IDEAS home Printed from https://ideas.repec.org/p/iza/izadps/dp9515.html
   My bibliography  Save this paper

Emigration, Remittances and the Education of Children Staying Behind: Evidence from Tajikistan

Author

Listed:
  • Dietz, Barbara

    () (Institute for East and Southeast European Studies, Regensburg)

  • Gatskova, Kseniia

    () (Institute for East and Southeast European Studies, Regensburg)

  • Ivlevs, Artjoms

    () (University of the West of England, Bristol)

Abstract

We study the relationship between migration and children's education in Tajikistan – one of the poorest and most remittance-dependent economies in the world. The analysis of a unique three-wave household panel survey reveals that emigration of family members is negatively associated with children's school attendance. Receiving remittances does not offset this negative effect. Migration of non-parent family members (such as siblings) is particularly detrimental to school attendance, especially among older children and children from less educated households. This supports a conjecture that emigration in Tajikistan has a negative signaling effect on the education of children staying behind.

Suggested Citation

  • Dietz, Barbara & Gatskova, Kseniia & Ivlevs, Artjoms, 2015. "Emigration, Remittances and the Education of Children Staying Behind: Evidence from Tajikistan," IZA Discussion Papers 9515, Institute of Labor Economics (IZA).
  • Handle: RePEc:iza:izadps:dp9515
    as

    Download full text from publisher

    File URL: http://ftp.iza.org/dp9515.pdf
    Download Restriction: no

    Other versions of this item:

    References listed on IDEAS

    as
    1. Francisca Antman, 2012. "Gender, educational attainment, and the impact of parental migration on children left behind," Journal of Population Economics, Springer;European Society for Population Economics, vol. 25(4), pages 1187-1214, October.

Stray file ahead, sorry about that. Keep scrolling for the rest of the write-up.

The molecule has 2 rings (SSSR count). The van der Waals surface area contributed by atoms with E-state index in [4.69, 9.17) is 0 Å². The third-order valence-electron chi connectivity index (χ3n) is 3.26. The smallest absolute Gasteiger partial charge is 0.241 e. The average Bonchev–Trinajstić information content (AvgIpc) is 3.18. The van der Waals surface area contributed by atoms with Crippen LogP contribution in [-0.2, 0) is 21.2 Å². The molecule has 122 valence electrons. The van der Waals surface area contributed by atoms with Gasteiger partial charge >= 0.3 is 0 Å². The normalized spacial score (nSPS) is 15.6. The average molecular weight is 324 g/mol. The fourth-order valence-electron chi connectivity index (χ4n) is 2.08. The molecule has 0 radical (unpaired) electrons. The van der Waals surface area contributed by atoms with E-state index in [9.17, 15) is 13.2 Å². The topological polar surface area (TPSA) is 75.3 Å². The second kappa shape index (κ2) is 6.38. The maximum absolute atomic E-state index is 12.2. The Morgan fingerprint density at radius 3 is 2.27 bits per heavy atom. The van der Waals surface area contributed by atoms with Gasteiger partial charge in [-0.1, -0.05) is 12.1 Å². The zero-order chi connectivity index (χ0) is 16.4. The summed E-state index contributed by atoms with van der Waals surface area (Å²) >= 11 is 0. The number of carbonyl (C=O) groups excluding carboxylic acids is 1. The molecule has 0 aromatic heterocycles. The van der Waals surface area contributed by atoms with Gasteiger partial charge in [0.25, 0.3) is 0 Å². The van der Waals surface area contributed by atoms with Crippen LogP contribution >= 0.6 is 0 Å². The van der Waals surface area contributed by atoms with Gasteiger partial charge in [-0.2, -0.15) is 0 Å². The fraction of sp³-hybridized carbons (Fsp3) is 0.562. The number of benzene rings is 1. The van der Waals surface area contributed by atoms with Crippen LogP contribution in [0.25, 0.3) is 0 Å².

2. Alcaraz, Carlo & Chiquiar, Daniel & Salcedo, Alejandrina, 2012. "Remittances, schooling, and child labor in Mexico," Journal of Development Economics, Elsevier, vol. 97(1), pages 156-165.
    3. Gary S. Becker & Nigel Tomes, 1994. "Human Capital and the Rise and Fall of Families," NBER Chapters,in: Human Capital: A Theoretical and Empirical Analysis with Special Reference to Education, Third Edition, pages 257-298 National Bureau of Economic Research, Inc.
    4. Calero, Carla & Bedi, Arjun S. & Sparrow, Robert, 2009. "Remittances, Liquidity Constraints and Human Capital Investments in Ecuador," World Development, Elsevier, vol. 37(6), pages 1143-1154, June.
    5. Matthieu Clément, 2011. "Remittances and household expenditure patterns in Tajikistan: a propensity score matching analysis," Post-Print hal-00652405, HAL.
    6. Ernesto López-Córdova, 2005. "Globalization, Migration, and Development: The Role of Mexican Migrant Remittances," Economía Journal, The Latin American and Caribbean Economic Association - LACEA, vol. 0(Fall 2005), pages 217-248, August.
    7. Rapoport, Hillel & Docquier, Frederic, 2006. "The Economics of Migrants' Remittances," Handbook on the Economics of Giving, Reciprocity and Altruism, Elsevier.
    8. Cortes, Patricia, 2015. "The Feminization of International Migration and its Effects on the Children Left Behind: Evidence from the Philippines," World Development, Elsevier, vol. 65(C), pages 62-78.
    9. Alexander M. Danzer & Barbara Dietz & Kseniia Gatskova, 2013. "Migration and Remittances in Tajikistan: Survey Technical Report," Working Papers 327, Leibniz Institut für Ost- und Südosteuropaforschung (Institute for East and Southeast European Studies).
    10. David McKenzie & Hillel Rapoport, 2011. "Can migration reduce educational attainment? Evidence from Mexico," Journal of Population Economics, Springer;European Society for Population Economics, vol. 24(4), pages 1331-1358, October.
    11. Michel Beine & Fréderic Docquier & Hillel Rapoport, 2008. "Brain Drain and Human Capital Formation in Developing Countries: Winners and Losers," Economic Journal, Royal Economic Society, vol. 118(528), pages 631-652, April.
    12. Matthieu Clément, 2011. "Remittances and household expenditure patterns in Tajikistan: A propensity score matching analysis," Post-Print hal-00807257, HAL.
    13. Clemént, Matthieu, 2011. "Remittances and Household Expenditure Patterns in Tajikistan: A Propensity Score Matching Analysis," Asian Development Review, Asian Development Bank, vol. 28(2), pages 58-87.